The Japanese Denim Market from a Diesel POV

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This came from an interview with the chairman of Diesel and how he sees the brand as global…not Italian.

When anyone calls the head office of Italian fashion giant Diesel in Molvena, northern Italy, staff always answer the phone with “Welcome to the Diesel planet.” That’s because chairman Renzo Rosso jokingly describes himself and his empire as being from another universe. The 45 year old Rosso is a walking advertisement for his company. Everything he wears — from head to toe and including his underwear — is Diesel.
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Established in 1978, Diesel is an innovative design company whose main product lines are denim and underwear for men and women, clothing for kids aged between two and six, a line of sportswear, luggage and fragrances. The company has grown so rapidly that the Italian home market now represents only 15% of the company’s annual sales. A bundle of energy, Rosso took over the reins in 1985 from Adriano Goldschmied with whom he co-founded Diesel in 1978.

He views the world as a single, borderless macroculture. From day one, he and his staff have dared to be different, whether it is making jeans layered with a metallic mesh to give them a permanent rumpled appearance, waistcoats designed to resemble life jackets, T-shirts with shark warnings or jackets featuring US tank manuals.

At one fashion show in Europe, Rosso turned the tables on the audience and made them walk the catwalk with models inspecting them as they passed by. Diesel “aliens” have set up 120 stores in 80 countries. The showpiece is their Japan flagship store, a three story, 640 square metre house of fun in Tokyo’s fashionable Harajuku.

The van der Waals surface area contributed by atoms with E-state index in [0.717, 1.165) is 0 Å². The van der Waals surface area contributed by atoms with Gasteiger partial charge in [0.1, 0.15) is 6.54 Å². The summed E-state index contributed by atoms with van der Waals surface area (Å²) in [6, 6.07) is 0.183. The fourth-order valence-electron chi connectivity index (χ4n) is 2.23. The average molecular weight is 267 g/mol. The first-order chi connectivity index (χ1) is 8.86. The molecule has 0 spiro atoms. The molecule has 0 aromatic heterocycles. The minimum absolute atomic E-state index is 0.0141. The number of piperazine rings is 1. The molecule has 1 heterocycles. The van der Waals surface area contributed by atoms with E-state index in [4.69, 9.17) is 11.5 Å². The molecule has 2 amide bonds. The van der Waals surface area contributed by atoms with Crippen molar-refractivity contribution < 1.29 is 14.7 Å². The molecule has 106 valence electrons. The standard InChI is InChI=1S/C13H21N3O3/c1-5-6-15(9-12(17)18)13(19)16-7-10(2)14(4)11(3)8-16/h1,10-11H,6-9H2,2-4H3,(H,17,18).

Diesel already has several stores in Japan but a walk through the Harajuku premises is like visiting another world. The store manager, a young man sporting a pink topknot and little else in the hair department, greets you before bounding off to check a display, his cell phone permanently stuck to his ear. Soon you are wandering around in an environment in which fashion, architecture and design blend together. Customers are served free drinks at the third floor cafe; PCs and CD players are set up for your enjoyment, whether you buy anything or not.

Rosso comes to Japan two or three times a year, seldom staying longer than 48 hours. When he is not working, he is out snowboarding, playing soccer or drinking with his staff and family. During a recent whirlwind trip to Tokyo, Rosso sat down with Japan Today editor Chris Betros to discuss the Diesel universe.

What do you think of Japanese fashions? I think they’re great. I like how Japanese pick up fashion trends and then take them to the extreme. You don’t see that anywhere else in the world. Where do your clothing engineers get their ideas? We’re a global product, so we draw on every culture. Each one of our designers is provided with funding for at least two research expeditions to go anywhere in the world. When they come back, we all get together and take some things from Japan, France, America or wherever.

I like to think of Diesel as a giant tree whose roots are Italian with different branches representing various countries. We started off selling jeans. Now we are selling a way of life. And what’s that? You should turn your back on the style dictators and forecasters and let your own tastes lead you. Sampling, mixing and style surfing are the best ways to go.

Do young Japanese like the same outfits as their counterparts overseas? Kids are the same all over the world. Up until about ten or even five years ago, that wasn’t always the case. But today, Japanese kids like the same fashions, supermodels, film stars and sports superstars as anywhere else. Diesel’s target is as he calls them, kids…18 to 24

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